This helicopter is on a US military base, shown by Google Maps. I don't recognize the glass windows at the front top.
In addition to Peter Kämpf's comprehensive answer identifying the helicopter as part of the Mi-17 family, this aircraft is likely to be a Mi-171E, clandestinely operated by the United States government, specifically it is 15-5207. With respect to 15-5207, the pictured aircraft
- is a similar colour to 15-5207
- has a similar box in front of its engine intakes (possibly for infra-red reduction)
- has the same black triangle design around its exhaust
- and has a similar proliferation of aerials on its tail boom.
Mi-171E 15-5207 in Springerville AZ, 2016 (source)
15-5207 was photographed at Felker Army Airfield, Virginia USA in December 2017; the orignal picture from Google maps is also Felker (note the provided link does may not show the helicopter depending on where you are). Felker is part of Joint Base Langley–Eustis. This aircraft has been noted at -
Understandably, the American military and secret service use of Mi-171E is not widely publicised, although it's known that the CIA has used the Mi-17 in a number of theatres. This particular aircraft carries no identifying markings; it may be connected with the US Army's purchase of 30 Mi-17s in 2013.
The only comment I can find with regard to this particular aircraft is from the Dutch aviation Scramble magazine on social media -
There are rumors that the US Department of Defense are using Russian build aircraft for Special Forces Operations in areas abroad where no western type aircraft operate. Evidence of this is very hard to find. ...
It is known that the US Air Force has the 6th Special Operations Squadron (SOS),based at Hurlburt Field (FL), which is specialized in Foreign Internal Defense (FID) operations. The primary role of the 6th SOS is to assess, train, advise and assist foreign aviation forces in the use of their aircraft, but the squadron also carries out intra theater support of special operations forces, flying clandestine night-vision insertion and extraction, air land and air drop resupply mission with the capability of operating from unimproved runways.
Mi-171E operated by the US Government (source)
- Five rotor blades.
- Multi-segmented canopy windows.
- Raised tail rotor on the left side.
- Small horizontal tail on the rear tailboom.
Below is a different view of the same spot from Google. Count the number of front windows:
and compare it with this one:
Czech Mil-171 (picture source) which is a variant of the Mil-17.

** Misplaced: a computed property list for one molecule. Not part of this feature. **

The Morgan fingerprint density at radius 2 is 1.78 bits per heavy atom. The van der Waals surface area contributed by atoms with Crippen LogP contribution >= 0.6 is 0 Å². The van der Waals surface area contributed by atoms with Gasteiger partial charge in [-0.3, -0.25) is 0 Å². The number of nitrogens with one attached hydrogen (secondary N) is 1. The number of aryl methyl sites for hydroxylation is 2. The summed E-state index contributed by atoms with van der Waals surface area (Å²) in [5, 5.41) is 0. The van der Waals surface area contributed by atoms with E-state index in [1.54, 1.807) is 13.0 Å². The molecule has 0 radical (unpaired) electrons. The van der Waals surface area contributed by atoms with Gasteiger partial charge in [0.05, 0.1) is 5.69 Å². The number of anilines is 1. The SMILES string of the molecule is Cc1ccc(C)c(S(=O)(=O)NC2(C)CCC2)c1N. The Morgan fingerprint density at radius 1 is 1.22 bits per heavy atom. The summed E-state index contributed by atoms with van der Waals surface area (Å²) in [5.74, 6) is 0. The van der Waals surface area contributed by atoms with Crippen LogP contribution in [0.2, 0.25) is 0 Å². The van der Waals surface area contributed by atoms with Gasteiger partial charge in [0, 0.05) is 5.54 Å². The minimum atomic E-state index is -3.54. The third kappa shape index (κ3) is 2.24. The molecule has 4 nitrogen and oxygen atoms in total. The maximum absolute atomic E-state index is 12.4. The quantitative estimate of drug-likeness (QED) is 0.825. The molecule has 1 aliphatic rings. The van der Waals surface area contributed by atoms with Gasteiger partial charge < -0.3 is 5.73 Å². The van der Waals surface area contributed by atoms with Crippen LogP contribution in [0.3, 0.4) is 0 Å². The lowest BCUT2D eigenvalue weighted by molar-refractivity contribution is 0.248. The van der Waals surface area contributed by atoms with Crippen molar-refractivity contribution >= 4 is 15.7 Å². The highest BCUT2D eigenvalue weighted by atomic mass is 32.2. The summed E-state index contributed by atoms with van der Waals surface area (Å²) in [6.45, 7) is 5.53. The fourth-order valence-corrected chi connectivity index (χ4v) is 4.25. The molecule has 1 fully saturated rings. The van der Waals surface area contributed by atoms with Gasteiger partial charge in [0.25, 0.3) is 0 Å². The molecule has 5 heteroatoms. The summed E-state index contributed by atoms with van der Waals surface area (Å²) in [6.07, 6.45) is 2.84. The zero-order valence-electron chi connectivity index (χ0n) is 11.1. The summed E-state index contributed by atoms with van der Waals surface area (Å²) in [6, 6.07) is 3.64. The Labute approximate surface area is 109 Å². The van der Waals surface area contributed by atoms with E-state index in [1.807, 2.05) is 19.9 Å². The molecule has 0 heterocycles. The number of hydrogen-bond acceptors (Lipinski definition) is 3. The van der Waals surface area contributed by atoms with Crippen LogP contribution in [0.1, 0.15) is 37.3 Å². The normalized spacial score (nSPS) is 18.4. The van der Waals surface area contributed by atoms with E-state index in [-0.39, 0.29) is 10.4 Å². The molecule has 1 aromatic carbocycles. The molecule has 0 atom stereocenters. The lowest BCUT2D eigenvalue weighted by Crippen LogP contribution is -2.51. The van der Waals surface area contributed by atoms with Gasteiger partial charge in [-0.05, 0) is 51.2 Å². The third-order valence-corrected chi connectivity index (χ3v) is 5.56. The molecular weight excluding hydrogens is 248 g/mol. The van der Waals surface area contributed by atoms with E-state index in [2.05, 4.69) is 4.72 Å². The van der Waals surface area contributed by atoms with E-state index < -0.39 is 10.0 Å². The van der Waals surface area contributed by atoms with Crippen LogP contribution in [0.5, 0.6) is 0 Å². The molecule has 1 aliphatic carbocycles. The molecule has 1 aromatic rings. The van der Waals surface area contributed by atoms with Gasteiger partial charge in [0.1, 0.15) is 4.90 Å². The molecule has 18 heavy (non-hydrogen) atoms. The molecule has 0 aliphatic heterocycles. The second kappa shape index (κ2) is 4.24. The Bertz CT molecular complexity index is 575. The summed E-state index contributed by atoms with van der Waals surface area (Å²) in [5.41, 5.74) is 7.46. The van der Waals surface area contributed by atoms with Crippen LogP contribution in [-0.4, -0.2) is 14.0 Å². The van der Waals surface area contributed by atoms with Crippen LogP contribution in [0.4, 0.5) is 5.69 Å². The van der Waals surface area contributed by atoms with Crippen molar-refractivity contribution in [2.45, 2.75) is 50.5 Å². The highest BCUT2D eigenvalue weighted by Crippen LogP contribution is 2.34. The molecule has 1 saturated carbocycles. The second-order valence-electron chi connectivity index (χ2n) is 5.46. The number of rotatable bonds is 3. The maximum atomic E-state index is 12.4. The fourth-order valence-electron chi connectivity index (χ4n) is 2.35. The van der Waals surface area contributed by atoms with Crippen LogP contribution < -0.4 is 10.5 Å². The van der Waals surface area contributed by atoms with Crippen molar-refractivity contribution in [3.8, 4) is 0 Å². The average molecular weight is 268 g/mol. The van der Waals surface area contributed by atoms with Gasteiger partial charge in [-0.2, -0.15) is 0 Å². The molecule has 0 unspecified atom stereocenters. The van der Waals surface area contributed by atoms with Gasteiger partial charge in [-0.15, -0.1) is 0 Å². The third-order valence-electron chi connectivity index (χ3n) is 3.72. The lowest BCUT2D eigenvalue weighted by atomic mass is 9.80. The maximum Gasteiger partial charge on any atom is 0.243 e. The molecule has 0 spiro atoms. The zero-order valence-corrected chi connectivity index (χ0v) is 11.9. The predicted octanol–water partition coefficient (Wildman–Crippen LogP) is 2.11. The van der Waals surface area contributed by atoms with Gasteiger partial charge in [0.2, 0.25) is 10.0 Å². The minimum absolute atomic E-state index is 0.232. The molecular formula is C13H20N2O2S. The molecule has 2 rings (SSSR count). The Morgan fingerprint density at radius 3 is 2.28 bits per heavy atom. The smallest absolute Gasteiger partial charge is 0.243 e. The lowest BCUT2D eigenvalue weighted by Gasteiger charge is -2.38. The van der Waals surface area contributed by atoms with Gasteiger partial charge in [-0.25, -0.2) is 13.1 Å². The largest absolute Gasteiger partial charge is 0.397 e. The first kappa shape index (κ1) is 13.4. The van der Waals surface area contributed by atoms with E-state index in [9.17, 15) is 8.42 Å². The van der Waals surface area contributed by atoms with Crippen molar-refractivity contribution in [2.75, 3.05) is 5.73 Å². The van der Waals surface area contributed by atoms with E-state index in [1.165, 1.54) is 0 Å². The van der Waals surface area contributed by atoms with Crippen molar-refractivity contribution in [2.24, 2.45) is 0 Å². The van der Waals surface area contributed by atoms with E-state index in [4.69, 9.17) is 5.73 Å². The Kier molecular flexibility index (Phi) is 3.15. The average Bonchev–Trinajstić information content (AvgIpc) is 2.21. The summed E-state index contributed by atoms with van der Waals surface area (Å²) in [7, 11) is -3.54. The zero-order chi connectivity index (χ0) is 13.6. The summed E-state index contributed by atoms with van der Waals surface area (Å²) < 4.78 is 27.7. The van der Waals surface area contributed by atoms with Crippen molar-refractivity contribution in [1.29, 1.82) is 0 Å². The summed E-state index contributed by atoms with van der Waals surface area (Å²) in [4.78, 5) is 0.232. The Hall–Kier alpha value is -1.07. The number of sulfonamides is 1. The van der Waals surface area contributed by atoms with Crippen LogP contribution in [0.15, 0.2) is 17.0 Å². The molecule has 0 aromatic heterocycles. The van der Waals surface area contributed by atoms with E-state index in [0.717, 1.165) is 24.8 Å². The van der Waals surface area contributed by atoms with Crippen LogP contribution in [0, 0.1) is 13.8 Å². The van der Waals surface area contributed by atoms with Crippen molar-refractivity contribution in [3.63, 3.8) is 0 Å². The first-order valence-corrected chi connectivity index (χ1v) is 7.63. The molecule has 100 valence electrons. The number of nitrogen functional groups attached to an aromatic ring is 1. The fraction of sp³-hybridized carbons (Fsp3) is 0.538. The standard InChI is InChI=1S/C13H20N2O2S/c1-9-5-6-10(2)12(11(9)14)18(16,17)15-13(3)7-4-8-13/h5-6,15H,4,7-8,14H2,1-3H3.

This is a Mil-171 with the same large freight door on the right (picture source). It looks very similar to a Mil-8 from which it is derived but can be distinguished by the opposite placement of the tail rotor (which is on the right side in case of the Mil-8).
Since this is (together with the Mil-8) the most common helicopter worldwide, it comes in lots of variants. This one here could actually be a Mil-171Sh, as Wikipedia says:
Actual model numbers vary by builder, engine type, and other options. As an example, the sixteen new Ulan-Ude-built machines delivered to the Czech Air Force in 2005 with -VM model engines were designated as Mi-171Sh, a development of the Mi-8AMTSh. Modifications include a new large door on the right side, improved Czech-built APU, and Kevlar armor plates around the cockpit area and engines.
The large door on the right side is very prominent in your picture. Also, the engine exhausts of the Mil-17 are covered by large boxes in case of the Mil-171 which dilute the exhaust gasses and make them less prominent for heat-seeking missiles. It is hard to see in the Google picture, but it seems that helicopter also has those boxes installed. Another change is the rear ramp of the Mil-171 which replaced the clamshell doors on the Mil-8 and -17. It seems the helicopter in the Google picture also has this rear ramp, visible by the tapered shape of the rear fuselage.
Wikipedia also knows that
The US was reportedly considering adding the helicopter to the US military for special forces use in order to obscure troop movements. The US has used some Mi-8s and Mi-17s for training, and has purchased units for allies in Iraq, Afghanistan and Pakistan.